In addition to a 2018 ban on abortions after 15 weeks, Mississippi lawmakers passed a law in 2019 banning abortions once a heartbeat becomes detectable, which happens around six weeks gestation. Those bans are difference from Texas Senate Bill 8 because Mississippi's recent abortion bans require state officials to enforce them; the Texas law places the onus on citizens. Photo by Ashton Pittman
Abortion-rights activists are alarmed after the U.S. Supreme Court allowed a Texas law that bans almost all abortions to go into effect today, but caution that it does not necessarily foreshadow how the court will decide an upcoming Mississippi case that could determine the fate of Roe v. Wade.
The Lonestar State Law, Senate Bill 8, bans abortions after a fetal heartbeat becomes detectable, which usually happens around the sixth week of pregnancy. Texas Gov. Greg Abbott signed S.B. 8 into law in May. In July, abortion-rights groups sued to block the law, but the 5th U.S. Circuit Court of Appeals cancelled a lower court’s preliminary injunction.
On Aug. 30, S.B. 8 opponents filed an emergency request asking the U.S. Supreme Court to block the law by reinstating a preliminary injunction before its Sept. 1 effective date. The midnight deadline passed with no response from the Supreme Court, and the Texas abortion ban took effect today.
“Today’s silence from the Supreme Court greenlit Texas to implement their six-week ban and has made Roe v. Wade effectively issued a dead letter in Texas—without ever ruling on the constitutionality of the ban,” Center for Reproductive Rights Senior Staff Attorney Hillary Schneller told the Mississippi Free Press in a statement, “Texas’ ban is different than other abortion bans, including Mississippi’s bans, because it allows private individuals to enforce the ban rather than state officials.”
Schneller was referring to laws that Mississippi adopted in 2018 and 2019, including a 15-week abortion ban and Mississippi’s own version of a fetal heartbeat law that would effectively operate as a six-week ban. A federal judge and a three-judge 5th Circuit panel blocked both laws from taking effect, saying they were bound by the U.S. Supreme Court’s 1973 Roe v. Wade precedent.
‘A Bounty-Hunting Scheme’
The nation’s high court will hear a case on the 15-week ban during its new term that begins in October. That case, Dobbs v. Jackson Women’s Health Organization, will give the court’s nine justices an opportunity to reconsider Roe v. Wade’s central holding that women have the right to obtain an abortion before a fetus becomes viable outside the womb. In July court filings, the State of Mississippi asked the U.S. Supreme Court to overturn Roe v. Wade.
Mississippi’s 2018 law, known as the Gestational Age Act, includes fines and civil penalties, such as license revocation or suspension, for physicians who perform any abortion after the 15th week of pregnancy with no exceptions for rape or incest. The Magnolia State’s later 2019 fetal heartbeat law includes similar civil penalties. But the 2021 Texas ban uses a different enforcement mechanism.
“S.B. 8, the Texas law, added a new wrinkle to the so-called heartbeat laws that have become standard fare in conservative states,” Florida State University law professor Mary Ziegler, a Roe v. Wade expert, wrote in a SCOTUS Blog article today. “While most of these states criminalized abortion at the point at which physicians can detect fetal cardiac activity (usually around the sixth week of pregnancy), Texas stressed that no state official could enforce its ban. Instead, the state outsourced the job to private citizens—anyone in the state could sue an abortion provider who violated the ban, secure at least $10,000 in damages, and request a court order to stop the doctor from doing it again.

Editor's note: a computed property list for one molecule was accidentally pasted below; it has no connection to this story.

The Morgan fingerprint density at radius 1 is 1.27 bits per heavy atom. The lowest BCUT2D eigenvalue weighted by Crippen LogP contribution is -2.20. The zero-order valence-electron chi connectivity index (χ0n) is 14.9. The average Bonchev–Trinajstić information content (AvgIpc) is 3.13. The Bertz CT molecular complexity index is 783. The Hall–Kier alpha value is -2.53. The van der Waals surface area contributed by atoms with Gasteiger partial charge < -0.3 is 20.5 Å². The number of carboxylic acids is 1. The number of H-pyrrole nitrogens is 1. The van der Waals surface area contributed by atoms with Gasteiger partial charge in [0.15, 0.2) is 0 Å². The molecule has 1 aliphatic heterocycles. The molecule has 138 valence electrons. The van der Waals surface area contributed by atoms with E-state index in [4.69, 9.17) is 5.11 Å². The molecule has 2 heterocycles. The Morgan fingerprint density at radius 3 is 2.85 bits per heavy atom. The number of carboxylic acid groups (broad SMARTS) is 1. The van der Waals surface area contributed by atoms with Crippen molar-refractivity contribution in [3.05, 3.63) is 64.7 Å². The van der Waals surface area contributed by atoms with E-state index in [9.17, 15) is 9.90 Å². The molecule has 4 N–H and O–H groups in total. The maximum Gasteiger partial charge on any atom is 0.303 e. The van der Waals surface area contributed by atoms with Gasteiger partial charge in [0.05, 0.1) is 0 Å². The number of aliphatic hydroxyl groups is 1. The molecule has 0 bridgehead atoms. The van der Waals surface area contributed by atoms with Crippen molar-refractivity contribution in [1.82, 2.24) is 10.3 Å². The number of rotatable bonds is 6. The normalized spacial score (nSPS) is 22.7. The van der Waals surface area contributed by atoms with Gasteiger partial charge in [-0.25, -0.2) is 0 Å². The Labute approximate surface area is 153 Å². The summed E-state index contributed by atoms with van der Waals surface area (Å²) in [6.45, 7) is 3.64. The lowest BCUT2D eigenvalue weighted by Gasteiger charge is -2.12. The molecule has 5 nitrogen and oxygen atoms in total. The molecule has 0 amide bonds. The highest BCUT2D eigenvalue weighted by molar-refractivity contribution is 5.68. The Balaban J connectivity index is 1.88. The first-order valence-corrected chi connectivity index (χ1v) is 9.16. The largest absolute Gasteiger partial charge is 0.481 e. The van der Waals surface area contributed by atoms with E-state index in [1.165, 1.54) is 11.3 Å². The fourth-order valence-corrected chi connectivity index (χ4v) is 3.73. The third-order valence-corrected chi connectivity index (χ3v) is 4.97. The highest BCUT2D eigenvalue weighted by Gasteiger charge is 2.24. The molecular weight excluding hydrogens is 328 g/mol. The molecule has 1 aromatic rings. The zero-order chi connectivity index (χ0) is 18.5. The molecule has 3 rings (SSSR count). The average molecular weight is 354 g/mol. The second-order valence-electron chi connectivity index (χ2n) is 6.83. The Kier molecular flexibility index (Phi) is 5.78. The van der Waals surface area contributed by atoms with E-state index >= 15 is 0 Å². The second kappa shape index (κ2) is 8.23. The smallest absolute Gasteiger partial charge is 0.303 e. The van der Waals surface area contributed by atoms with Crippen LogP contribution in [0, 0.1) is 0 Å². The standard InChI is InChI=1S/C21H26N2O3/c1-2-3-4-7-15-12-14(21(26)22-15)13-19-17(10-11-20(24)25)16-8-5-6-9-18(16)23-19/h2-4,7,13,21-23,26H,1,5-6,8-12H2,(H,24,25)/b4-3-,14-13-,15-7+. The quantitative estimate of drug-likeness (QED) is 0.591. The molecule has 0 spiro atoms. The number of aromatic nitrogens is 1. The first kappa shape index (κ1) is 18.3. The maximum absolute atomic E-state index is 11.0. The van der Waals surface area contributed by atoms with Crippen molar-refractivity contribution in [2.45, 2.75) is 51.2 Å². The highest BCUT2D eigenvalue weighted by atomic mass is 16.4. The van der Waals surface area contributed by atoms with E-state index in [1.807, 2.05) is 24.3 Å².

An abortion rights protester holds up a clothes hanger with the words, “Never Again” in front of the Mississippi Capitol Building during a May 2019 protest against Mississippi’s “fetal heartbeat” law, which bans abortion once a heartbeat becomes detectable, which typically happens around six weeks gestation. Photo by Ashton Pittman
“The goal was to evade court rulings blocking the law’s enforcement before it took effect (and to avoid the hefty attorneys’ fees that other states with heartbeat laws have forked out to defend against those pre-enforcement laws).”
The court’s lack of action on S.B. 8, Ziegler wrote, “does not as obviously contradict” the Roe v. Wade precedent as directly overturning it in the Mississippi case would, Ziegler explained in the post, adding that its “silence cannot tell us whether the court will reverse Roe openly (next) June or in a subsequent decision.” (June is when the U.S. Supreme Court traditionally releases opinions on cases after hearing them in the fall).
The American Civil Liberties Union estimates that about 85% to 90% of people who obtain abortions in Texas “are at least six weeks into pregnancy.”
“S.B. 8 bans abortions after six weeks into a pregnancy—before most people even know they’re pregnant—and creates a bounty-hunting scheme that encourages the general public to bring costly and harassing lawsuits against anyone who they believe violated the ban. … Anti-abortion groups in Texas have already set up online forms enlisting people to sue anyone they believe is violating the law and encouraging people to submit ‘anonymous tips’ on doctors, clinics and others who violate the law,” the ACLU said in an Aug. 30 statement.
With S.B. 8 now in effect, the distance that the average person seeking an abortion must drive has increased 20-fold, from about 12 miles to 20 miles, the Guttmacher Institute estimates.
In a statement today, President Joe Biden called the law “outrageous,” saying it “deputizes private citizens to bring lawsuits against anyone who they believe has helped another person get an abortion.”